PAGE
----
The managers of the State Bank of Ohio embarked on a major redesign of all of the bank’s notes in 1850. They decided to feature the portraits of famous Ohioans, men whom most common people in the state would recognize.
Fast forward to the 21st century, none of these once-famous Ohioans were any longer recognizable to collectors of obsolete paper money. Only extensive searches of long forgotten correspondence and records in the state archives in Columbus finally reconnected names with the images of the once well known.
Judge Jacob Burnet. Ever heard of him? Neither had I before 2003. Judge Burnet was selected to appear on the $3 denomination along with another Ohio jurist, Ebenezer Lane.
As noted in my book on Ohio paper money, A History of Nineteenth Century Ohio Obsolete Bank Notes and Scrip, “Jacob Burnet was born in Newark, New Jersey on February 22, 1770, and graduated with honors from Nassau Hall, Princeton in 1791. He was admitted to the bar in 1796 and moved to Cincinnati, where his father had made significant investments. Burnet was appointed to the First Legislative Council (an interim form of pre-statehood government for Ohio) by President John Adams in 1798.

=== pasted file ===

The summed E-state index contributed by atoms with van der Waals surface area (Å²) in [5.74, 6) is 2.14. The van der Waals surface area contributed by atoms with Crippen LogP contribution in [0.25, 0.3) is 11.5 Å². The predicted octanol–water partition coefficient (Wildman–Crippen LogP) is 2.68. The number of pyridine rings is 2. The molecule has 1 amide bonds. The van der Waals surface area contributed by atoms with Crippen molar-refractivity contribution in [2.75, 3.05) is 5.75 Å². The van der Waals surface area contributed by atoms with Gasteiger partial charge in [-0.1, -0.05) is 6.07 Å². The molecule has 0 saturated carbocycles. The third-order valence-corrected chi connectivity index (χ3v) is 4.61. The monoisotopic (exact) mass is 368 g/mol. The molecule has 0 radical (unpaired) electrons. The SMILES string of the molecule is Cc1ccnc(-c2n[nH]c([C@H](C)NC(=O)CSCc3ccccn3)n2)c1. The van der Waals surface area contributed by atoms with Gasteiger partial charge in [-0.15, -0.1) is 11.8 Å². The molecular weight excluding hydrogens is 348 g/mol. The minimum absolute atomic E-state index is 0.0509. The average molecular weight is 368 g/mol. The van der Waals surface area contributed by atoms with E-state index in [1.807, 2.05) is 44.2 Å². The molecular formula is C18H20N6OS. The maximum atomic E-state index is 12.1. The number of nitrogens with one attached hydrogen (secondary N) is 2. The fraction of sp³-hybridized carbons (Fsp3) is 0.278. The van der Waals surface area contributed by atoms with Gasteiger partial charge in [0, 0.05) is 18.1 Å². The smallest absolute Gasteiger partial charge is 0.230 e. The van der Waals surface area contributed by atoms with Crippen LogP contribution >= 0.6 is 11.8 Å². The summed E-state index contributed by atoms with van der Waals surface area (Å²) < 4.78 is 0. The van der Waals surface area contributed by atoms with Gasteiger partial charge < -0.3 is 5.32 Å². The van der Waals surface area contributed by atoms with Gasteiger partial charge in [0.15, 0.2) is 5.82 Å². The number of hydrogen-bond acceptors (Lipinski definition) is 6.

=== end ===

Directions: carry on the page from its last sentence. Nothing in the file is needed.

“He was married to Rebecca Wallace on January 2, 1800, and had eleven children, five of whom survived him. Jacob Burnet remained an active member of the Council until the organization of state government in the course of 1802-1803.
“Judge Burnet felt that the statehood movement was premature and retired from politics to focus on the legal profession for a period of nearly ten years, before serving in the state legislature from 1812-1816.
“Burnet retired from his law practice in 1817 and then served as the first President of the Cincinnati Branch of the (Second) Bank of the United States from 1817 until approximately 1820. In 1821 he was appointed by the Governor to be a Judge on the bench of the Ohio Supreme Court, which seat he held until 1828.
“In 1828, he was elected to the United States Senate to fill a vacancy occasioned by the resignation of General William H. Harrison. It was understood that he would not stand for re-election and upon the expiration of his term in 1833, he again retired to private life until his death on May 10, 1853, at the age of eighty-three.”
Jacob was not the only famous Burnet; his half brother David served as the first (interim) president of the Republic of Texas!
So next time you see a portrait on one of your notes, do a little research and see what you can uncover. You might be surprised!
Wendell Wolka has been a paper money collector and educator for more than 40 years. If you have questions or suggestions, you can reach him by email at email@example.com, or by mail at Box 1211, Greenwood, IN 46142. Send a self-addressed, stamped envelope if a written response is required.